In a three-year study, our research team evaluated a grant given by the Raikes Foundation to various school districts across Washington State to help students transition from elementary to middle school. The study gathered student and parent perceptions about middle school and analyzed the services and strategies schools used to help ease the transition.
It turns out, many students form their perceptions of the next school level based on hearsay and stories from their teachers, parents, and peers. It also turns out that many adults still harbor ill feelings about their own middle school experiences. In focus groups, parents shared their own stories of bullies and drama when they were students. Older students and siblings warn incoming students of fights, drugs, mean teachers, and bad food. Students reported hearing their teachers say, “Just wait—you’ll never get away with that kind of behavior in middle school” or “You are going to be in for a surprise when you see how much homework you’ll have.” While many or all of these tales may contain elements of truth, they certainly do not paint the whole picture, or at least not a very optimistic one.
So what are the major concerns of transitioning students? Based on a series of focus groups of transitioning sixth graders, we found students’ biggest worries to be bullying/fights, getting lost, not being able to open their lockers, getting shoved inside a locker, and fitting in socially. You will notice, none of these issues have anything to do with academics. As educators and parents, we can help ease that transition in order to help students focus on important things (like completing their homework and passing tests). Here are some suggestions on how parents, teachers, counselors, administrators, and peers can all help ease the transition with minimal effort.
Tips for Educators and Schools
- Communicate with families early and often. Caregivers always seem to want more information in multiple formats. Mail newsletters, update the website and reader board, and send fliers home with students detailing upcoming transition activities, deadlines, and procedures. Knowledge is power and an informed parent is usually a happy parent.
- Be positive. Frame conversations with students (and caregivers) about the next level of schooling in the most optimistic light. Talk about the exciting opportunities they will have to experience greater course offerings, more lunch choices, multiple teaching styles, and a widening social circle.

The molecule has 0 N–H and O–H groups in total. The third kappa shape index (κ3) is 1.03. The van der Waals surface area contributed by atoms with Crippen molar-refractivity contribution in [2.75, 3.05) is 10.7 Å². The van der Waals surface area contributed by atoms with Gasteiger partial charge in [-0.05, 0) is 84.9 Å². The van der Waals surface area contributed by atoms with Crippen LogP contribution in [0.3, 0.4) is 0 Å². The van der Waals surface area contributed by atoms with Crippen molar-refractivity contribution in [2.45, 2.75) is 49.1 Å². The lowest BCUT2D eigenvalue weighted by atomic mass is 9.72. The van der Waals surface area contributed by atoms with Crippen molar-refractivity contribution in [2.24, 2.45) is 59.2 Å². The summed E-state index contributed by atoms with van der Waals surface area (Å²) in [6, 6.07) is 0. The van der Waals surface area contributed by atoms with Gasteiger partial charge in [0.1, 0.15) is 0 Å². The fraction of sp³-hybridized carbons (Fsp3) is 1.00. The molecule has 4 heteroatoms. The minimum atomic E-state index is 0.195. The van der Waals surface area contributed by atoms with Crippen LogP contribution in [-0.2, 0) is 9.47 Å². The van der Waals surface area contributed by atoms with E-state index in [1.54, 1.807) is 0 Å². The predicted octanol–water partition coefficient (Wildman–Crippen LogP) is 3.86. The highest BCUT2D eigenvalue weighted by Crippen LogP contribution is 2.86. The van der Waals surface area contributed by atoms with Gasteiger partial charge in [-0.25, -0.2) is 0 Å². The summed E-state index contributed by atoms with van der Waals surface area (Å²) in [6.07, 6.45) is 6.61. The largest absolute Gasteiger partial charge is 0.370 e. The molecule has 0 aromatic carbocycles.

- Pave the way. Prepare (do not scare) students to tackle the next level of their education. Talk matter-of-factly about the increased responsibilities students will have at the next level and help them practice new ways of heading their papers, typing their assignments, and organizing their planners, for example.
- Practice logistics. This one depends on some funding, but one of the most beneficial transition practices noted in our study is a visit to the new school during the spring before the transition. This allows students to get a feel for the size, layout, and routines of their future school. If possible, elementary schools should purchase a set of combination locks for students to practice on, as this eases the anxiety about opening lockers.
- Targeted interventions. Another beneficial practice is giving select students a head start to get adjusted to the new school during the summer before the school year begins. Teachers at the current school can identify a subgroup of students based on certain risk factors and needs, and recommend these students to participate in a day or two of preparatory activities to make them feel comfortable with the routines and expectations of their new school.
- Encourage student mentors. Establishing a peer mentorship program is an easy way to foster a positive school climate while helping younger students transition into their new school environments. Programs such as Link Crew and WEB (Where Everybody Belongs) not only support transitions for younger students, they also create leadership opportunities and empowerment for older students to make a positive difference at school.
Tips for Parents and Caregivers
- Keep the lines of communication open. Talk about your own middle school experience in the most positive light (come on, it was not that bad, right?). Make sure your child knows it is okay to talk to you about any issues or worries they are having.
- Practice makes perfect. One of the biggest concerns most students have is about using lockers. Get an inexpensive combination lock and let your child practice all summer long. By the first day of school, they will not remember what they were so worried about in the first place.
- Know where to go. Most middle and high schools host incoming elementary and middle school students for some sort of open house or orientation where students are allowed to roam the halls and familiarize themselves with the lay of the land. Make sure to help your student take advantage of these opportunities. If the school does not host a formal event, set up a time after school hours or during the summer. Get a copy of the campus map and highlight where their classes will be.
- Know who to trust. Make sure your student knows where to turn if they have a problem during the school day. Whether it is the school counselor, a teacher, the security guard, or principal, students should know where to turn if they are ever bullied, feel unsafe, or need to report something inappropriate.